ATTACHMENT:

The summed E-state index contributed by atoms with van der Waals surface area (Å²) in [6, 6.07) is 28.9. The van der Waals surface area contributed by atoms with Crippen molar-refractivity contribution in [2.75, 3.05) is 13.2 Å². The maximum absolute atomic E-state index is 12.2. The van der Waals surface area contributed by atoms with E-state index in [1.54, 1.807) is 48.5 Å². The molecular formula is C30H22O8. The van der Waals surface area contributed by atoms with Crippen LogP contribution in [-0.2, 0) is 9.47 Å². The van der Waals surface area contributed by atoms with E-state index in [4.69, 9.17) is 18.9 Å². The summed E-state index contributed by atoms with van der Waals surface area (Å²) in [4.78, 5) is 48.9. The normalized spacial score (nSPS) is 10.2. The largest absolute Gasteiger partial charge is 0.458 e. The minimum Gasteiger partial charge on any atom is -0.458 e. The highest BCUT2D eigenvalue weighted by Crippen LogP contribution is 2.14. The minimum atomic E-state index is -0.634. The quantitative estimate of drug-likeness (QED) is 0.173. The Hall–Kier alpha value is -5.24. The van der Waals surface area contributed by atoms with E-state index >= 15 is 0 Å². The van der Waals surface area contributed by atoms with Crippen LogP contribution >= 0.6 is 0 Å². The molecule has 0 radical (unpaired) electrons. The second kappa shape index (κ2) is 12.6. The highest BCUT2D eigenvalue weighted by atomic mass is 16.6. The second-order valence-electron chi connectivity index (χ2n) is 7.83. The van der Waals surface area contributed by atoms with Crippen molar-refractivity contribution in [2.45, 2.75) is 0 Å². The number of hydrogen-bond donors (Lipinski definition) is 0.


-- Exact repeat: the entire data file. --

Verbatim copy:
The summed E-state index contributed by atoms with van der Waals surface area (Å²) in [6, 6.07) is 28.9. The van der Waals surface area contributed by atoms with Crippen molar-refractivity contribution in [2.75, 3.05) is 13.2 Å². The maximum absolute atomic E-state index is 12.2. The van der Waals surface area contributed by atoms with E-state index in [1.54, 1.807) is 48.5 Å². The molecular formula is C30H22O8. The van der Waals surface area contributed by atoms with Crippen LogP contribution in [-0.2, 0) is 9.47 Å². The van der Waals surface area contributed by atoms with E-state index in [4.69, 9.17) is 18.9 Å². The summed E-state index contributed by atoms with van der Waals surface area (Å²) in [4.78, 5) is 48.9. The normalized spacial score (nSPS) is 10.2. The largest absolute Gasteiger partial charge is 0.458 e. The minimum Gasteiger partial charge on any atom is -0.458 e. The highest BCUT2D eigenvalue weighted by Crippen LogP contribution is 2.14. The minimum atomic E-state index is -0.634. The quantitative estimate of drug-likeness (QED) is 0.173. The Hall–Kier alpha value is -5.24. The van der Waals surface area contributed by atoms with E-state index >= 15 is 0 Å². The van der Waals surface area contributed by atoms with Crippen LogP contribution >= 0.6 is 0 Å². The molecule has 0 radical (unpaired) electrons. The second kappa shape index (κ2) is 12.6. The highest BCUT2D eigenvalue weighted by atomic mass is 16.6. The second-order valence-electron chi connectivity index (χ2n) is 7.83. The van der Waals surface area contributed by atoms with Crippen molar-refractivity contribution in [2.45, 2.75) is 0 Å². The number of hydrogen-bond donors (Lipinski definition) is 0.